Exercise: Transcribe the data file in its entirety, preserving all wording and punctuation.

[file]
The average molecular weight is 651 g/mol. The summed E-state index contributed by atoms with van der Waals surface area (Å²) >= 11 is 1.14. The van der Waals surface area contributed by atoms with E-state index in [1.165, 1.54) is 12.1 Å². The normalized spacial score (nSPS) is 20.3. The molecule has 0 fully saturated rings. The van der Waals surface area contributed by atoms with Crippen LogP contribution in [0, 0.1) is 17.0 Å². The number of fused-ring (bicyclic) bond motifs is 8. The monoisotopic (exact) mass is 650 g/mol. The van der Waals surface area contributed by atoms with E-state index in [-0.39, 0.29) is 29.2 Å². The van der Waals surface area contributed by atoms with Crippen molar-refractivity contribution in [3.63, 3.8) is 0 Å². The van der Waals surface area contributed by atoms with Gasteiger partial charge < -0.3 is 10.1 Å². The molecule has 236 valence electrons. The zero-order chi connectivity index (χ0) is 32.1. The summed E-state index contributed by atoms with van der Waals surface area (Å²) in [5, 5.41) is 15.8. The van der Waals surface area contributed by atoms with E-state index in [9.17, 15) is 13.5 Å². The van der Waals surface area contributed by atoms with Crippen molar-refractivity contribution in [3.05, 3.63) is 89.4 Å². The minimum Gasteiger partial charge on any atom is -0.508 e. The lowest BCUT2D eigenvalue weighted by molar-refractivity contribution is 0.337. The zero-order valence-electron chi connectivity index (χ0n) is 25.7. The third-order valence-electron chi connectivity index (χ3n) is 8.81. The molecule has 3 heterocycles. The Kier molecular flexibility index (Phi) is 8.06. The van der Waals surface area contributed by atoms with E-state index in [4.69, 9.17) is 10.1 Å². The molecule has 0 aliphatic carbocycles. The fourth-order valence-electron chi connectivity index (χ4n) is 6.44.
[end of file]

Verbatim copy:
The average molecular weight is 651 g/mol. The summed E-state index contributed by atoms with van der Waals surface area (Å²) >= 11 is 1.14. The van der Waals surface area contributed by atoms with E-state index in [1.165, 1.54) is 12.1 Å². The normalized spacial score (nSPS) is 20.3. The molecule has 0 fully saturated rings. The van der Waals surface area contributed by atoms with Crippen LogP contribution in [0, 0.1) is 17.0 Å². The number of fused-ring (bicyclic) bond motifs is 8. The monoisotopic (exact) mass is 650 g/mol. The van der Waals surface area contributed by atoms with E-state index in [-0.39, 0.29) is 29.2 Å². The van der Waals surface area contributed by atoms with Crippen molar-refractivity contribution in [3.63, 3.8) is 0 Å². The van der Waals surface area contributed by atoms with Gasteiger partial charge < -0.3 is 10.1 Å². The molecule has 236 valence electrons. The zero-order chi connectivity index (χ0) is 32.1. The summed E-state index contributed by atoms with van der Waals surface area (Å²) in [5, 5.41) is 15.8. The van der Waals surface area contributed by atoms with E-state index in [9.17, 15) is 13.5 Å². The van der Waals surface area contributed by atoms with Crippen molar-refractivity contribution in [3.05, 3.63) is 89.4 Å². The minimum Gasteiger partial charge on any atom is -0.508 e. The lowest BCUT2D eigenvalue weighted by molar-refractivity contribution is 0.337. The zero-order valence-electron chi connectivity index (χ0n) is 25.7. The third-order valence-electron chi connectivity index (χ3n) is 8.81. The molecule has 3 heterocycles. The Kier molecular flexibility index (Phi) is 8.06. The van der Waals surface area contributed by atoms with E-state index in [4.69, 9.17) is 10.1 Å². The molecule has 0 aliphatic carbocycles. The fourth-order valence-electron chi connectivity index (χ4n) is 6.44.